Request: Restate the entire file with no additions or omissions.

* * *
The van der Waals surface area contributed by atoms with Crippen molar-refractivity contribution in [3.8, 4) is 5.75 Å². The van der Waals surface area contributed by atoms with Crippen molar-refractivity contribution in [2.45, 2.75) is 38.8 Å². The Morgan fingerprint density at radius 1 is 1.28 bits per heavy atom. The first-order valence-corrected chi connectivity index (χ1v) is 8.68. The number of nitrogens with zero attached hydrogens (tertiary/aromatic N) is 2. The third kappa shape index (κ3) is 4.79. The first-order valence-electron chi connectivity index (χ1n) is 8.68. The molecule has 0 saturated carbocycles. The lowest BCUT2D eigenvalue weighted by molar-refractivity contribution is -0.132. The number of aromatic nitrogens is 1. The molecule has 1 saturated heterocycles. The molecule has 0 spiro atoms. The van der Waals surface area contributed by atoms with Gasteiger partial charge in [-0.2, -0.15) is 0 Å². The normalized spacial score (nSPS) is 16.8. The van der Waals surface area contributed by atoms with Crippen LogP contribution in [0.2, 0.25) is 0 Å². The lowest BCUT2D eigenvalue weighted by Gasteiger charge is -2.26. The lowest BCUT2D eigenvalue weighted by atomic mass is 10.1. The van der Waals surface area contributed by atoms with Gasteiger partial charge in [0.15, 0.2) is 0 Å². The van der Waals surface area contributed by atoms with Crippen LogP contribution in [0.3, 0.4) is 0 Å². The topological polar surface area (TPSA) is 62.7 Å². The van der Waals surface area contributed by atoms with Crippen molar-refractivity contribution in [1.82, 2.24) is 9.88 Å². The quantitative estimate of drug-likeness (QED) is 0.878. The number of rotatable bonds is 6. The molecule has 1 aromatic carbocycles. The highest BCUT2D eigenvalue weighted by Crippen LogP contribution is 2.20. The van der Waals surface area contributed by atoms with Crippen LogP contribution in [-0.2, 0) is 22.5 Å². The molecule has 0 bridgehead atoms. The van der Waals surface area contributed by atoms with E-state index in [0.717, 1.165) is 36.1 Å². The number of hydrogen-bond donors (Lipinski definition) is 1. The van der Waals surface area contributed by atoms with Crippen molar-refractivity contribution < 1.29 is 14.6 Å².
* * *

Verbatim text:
The van der Waals surface area contributed by atoms with Crippen molar-refractivity contribution in [3.8, 4) is 5.75 Å². The van der Waals surface area contributed by atoms with Crippen molar-refractivity contribution in [2.45, 2.75) is 38.8 Å². The Morgan fingerprint density at radius 1 is 1.28 bits per heavy atom. The first-order valence-corrected chi connectivity index (χ1v) is 8.68. The number of nitrogens with zero attached hydrogens (tertiary/aromatic N) is 2. The third kappa shape index (κ3) is 4.79. The first-order valence-electron chi connectivity index (χ1n) is 8.68. The molecule has 0 saturated carbocycles. The lowest BCUT2D eigenvalue weighted by molar-refractivity contribution is -0.132. The number of aromatic nitrogens is 1. The molecule has 1 saturated heterocycles. The molecule has 0 spiro atoms. The van der Waals surface area contributed by atoms with Gasteiger partial charge in [-0.2, -0.15) is 0 Å². The normalized spacial score (nSPS) is 16.8. The van der Waals surface area contributed by atoms with Crippen LogP contribution in [0.2, 0.25) is 0 Å². The lowest BCUT2D eigenvalue weighted by Gasteiger charge is -2.26. The lowest BCUT2D eigenvalue weighted by atomic mass is 10.1. The van der Waals surface area contributed by atoms with Gasteiger partial charge in [0.15, 0.2) is 0 Å². The van der Waals surface area contributed by atoms with Crippen LogP contribution in [0.3, 0.4) is 0 Å². The topological polar surface area (TPSA) is 62.7 Å². The van der Waals surface area contributed by atoms with Crippen molar-refractivity contribution in [1.82, 2.24) is 9.88 Å². The quantitative estimate of drug-likeness (QED) is 0.878. The number of rotatable bonds is 6. The molecule has 1 aromatic carbocycles. The highest BCUT2D eigenvalue weighted by Crippen LogP contribution is 2.20. The van der Waals surface area contributed by atoms with Crippen LogP contribution in [-0.2, 0) is 22.5 Å². The molecule has 0 bridgehead atoms. The van der Waals surface area contributed by atoms with E-state index in [0.717, 1.165) is 36.1 Å². The number of hydrogen-bond donors (Lipinski definition) is 1. The van der Waals surface area contributed by atoms with Crippen molar-refractivity contribution < 1.29 is 14.6 Å².